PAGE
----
LANDHOLDERS are staying one step ahead of feral pests on the Western Downs.
It’s been one of the biggest collaborative projects of its kind: to combat the problem of feral pests across one of Australia’s agricultural heartlands, and Western Downs landholders are thrilled to be chalking up the wins.
Western Downs Regional Council spokesperson for environment and planning, Cr Andrew Smith said the Pests, Partnerships and People Power in the Western Downs program, funded under the Queensland Feral Pest Initiative, was on track for another record feral pig cull across the region.
The success follows on from the award-winning 2016 campaign that saw a massive 11,000 feral pigs destroyed.
“The damage pests such as feral pigs and wild dogs do to crops and livestock is enormous and it’s only by banding together in a program such as this that we can manage those impacts,” Cr Smith said.
“Our current program involves 555 landholders, and that’s given us a sweeping effect across the district that’s proven really efficient.
“To date, we’ve destroyed 6233 pigs and 344 wild dogs and we are only halfway through.
“It’s been a huge success for the whole of the Western Downs and it’s an improved result of where we were at the same halfway point in our last initiative.”
Landholder Tristan Nitschke of the Me and arr a-Hanna ford Condamine Pest Management Group said the initiative was invaluable to an agricultural hub such as the Western Downs.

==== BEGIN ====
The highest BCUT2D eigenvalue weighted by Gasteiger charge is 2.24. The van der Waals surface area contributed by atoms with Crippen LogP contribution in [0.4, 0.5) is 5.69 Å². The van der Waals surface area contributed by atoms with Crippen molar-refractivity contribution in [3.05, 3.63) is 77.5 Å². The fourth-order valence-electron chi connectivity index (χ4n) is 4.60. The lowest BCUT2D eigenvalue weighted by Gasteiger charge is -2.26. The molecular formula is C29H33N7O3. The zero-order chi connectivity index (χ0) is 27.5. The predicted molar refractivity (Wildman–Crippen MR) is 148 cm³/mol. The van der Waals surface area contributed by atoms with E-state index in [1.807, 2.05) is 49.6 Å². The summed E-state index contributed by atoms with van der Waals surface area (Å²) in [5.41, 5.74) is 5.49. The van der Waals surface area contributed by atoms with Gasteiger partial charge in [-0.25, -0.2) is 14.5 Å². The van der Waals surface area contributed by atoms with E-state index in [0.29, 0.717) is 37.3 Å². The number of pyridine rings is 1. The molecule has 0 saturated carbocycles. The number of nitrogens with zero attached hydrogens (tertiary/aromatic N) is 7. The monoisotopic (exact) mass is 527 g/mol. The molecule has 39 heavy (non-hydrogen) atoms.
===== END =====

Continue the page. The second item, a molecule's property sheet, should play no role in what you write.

“Key to the success of this project is the participation of landholders and it’s good to see people getting on board,” he said.
“We’ve had very good support from the council and other groups and stakeholders as well.
“Feral pigs and wild dogs cause huge economic loss and there’s also an underlying biosecurity risk for livestock producers as well so we really hope this program will continue.
“It’s reduced the pig
❝It’s only by banding together in a program such as this that we can manage those impacts. — Cr Andrew Smith
problem in the Me and arr a Hanna ford area to the point where it’s now manageable, and that’s made a huge difference to livelihoods of farmers.”
The Western Downs region has led the way with feral pest management, achieving some of the best results in
Queensland thanks to a strategic approach that combines aerial shoots, trapping and surveillance of problem pests.
PATH OF DESTRUCTION: Feral pigs on the Western Downs in Queensland.